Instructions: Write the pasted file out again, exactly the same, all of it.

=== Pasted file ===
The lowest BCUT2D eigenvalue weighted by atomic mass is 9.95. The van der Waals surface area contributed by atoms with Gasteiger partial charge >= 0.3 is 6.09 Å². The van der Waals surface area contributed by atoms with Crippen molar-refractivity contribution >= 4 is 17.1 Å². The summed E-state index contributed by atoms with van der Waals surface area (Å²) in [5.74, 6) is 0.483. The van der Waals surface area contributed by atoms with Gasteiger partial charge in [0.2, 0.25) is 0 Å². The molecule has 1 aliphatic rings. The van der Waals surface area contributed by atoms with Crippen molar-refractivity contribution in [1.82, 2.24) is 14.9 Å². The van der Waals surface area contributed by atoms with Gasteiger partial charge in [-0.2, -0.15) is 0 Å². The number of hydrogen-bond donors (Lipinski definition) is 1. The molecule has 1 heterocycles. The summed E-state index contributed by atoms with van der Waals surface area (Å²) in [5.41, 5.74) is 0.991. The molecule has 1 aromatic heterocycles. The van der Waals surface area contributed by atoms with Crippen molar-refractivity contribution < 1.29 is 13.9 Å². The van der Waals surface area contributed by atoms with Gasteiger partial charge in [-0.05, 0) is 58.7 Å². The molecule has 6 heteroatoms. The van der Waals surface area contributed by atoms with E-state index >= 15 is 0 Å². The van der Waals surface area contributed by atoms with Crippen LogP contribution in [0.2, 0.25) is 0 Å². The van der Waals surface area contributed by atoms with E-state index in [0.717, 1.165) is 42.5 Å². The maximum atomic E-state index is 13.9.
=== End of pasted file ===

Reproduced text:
The lowest BCUT2D eigenvalue weighted by atomic mass is 9.95. The van der Waals surface area contributed by atoms with Gasteiger partial charge >= 0.3 is 6.09 Å². The van der Waals surface area contributed by atoms with Crippen molar-refractivity contribution >= 4 is 17.1 Å². The summed E-state index contributed by atoms with van der Waals surface area (Å²) in [5.74, 6) is 0.483. The van der Waals surface area contributed by atoms with Gasteiger partial charge in [0.2, 0.25) is 0 Å². The molecule has 1 aliphatic rings. The van der Waals surface area contributed by atoms with Crippen molar-refractivity contribution in [1.82, 2.24) is 14.9 Å². The van der Waals surface area contributed by atoms with Gasteiger partial charge in [-0.2, -0.15) is 0 Å². The number of hydrogen-bond donors (Lipinski definition) is 1. The molecule has 1 heterocycles. The summed E-state index contributed by atoms with van der Waals surface area (Å²) in [5.41, 5.74) is 0.991. The molecule has 1 aromatic heterocycles. The van der Waals surface area contributed by atoms with Crippen molar-refractivity contribution < 1.29 is 13.9 Å². The van der Waals surface area contributed by atoms with Gasteiger partial charge in [-0.05, 0) is 58.7 Å². The molecule has 6 heteroatoms. The van der Waals surface area contributed by atoms with E-state index >= 15 is 0 Å². The van der Waals surface area contributed by atoms with Crippen LogP contribution in [0.2, 0.25) is 0 Å². The van der Waals surface area contributed by atoms with E-state index in [0.717, 1.165) is 42.5 Å². The maximum atomic E-state index is 13.9.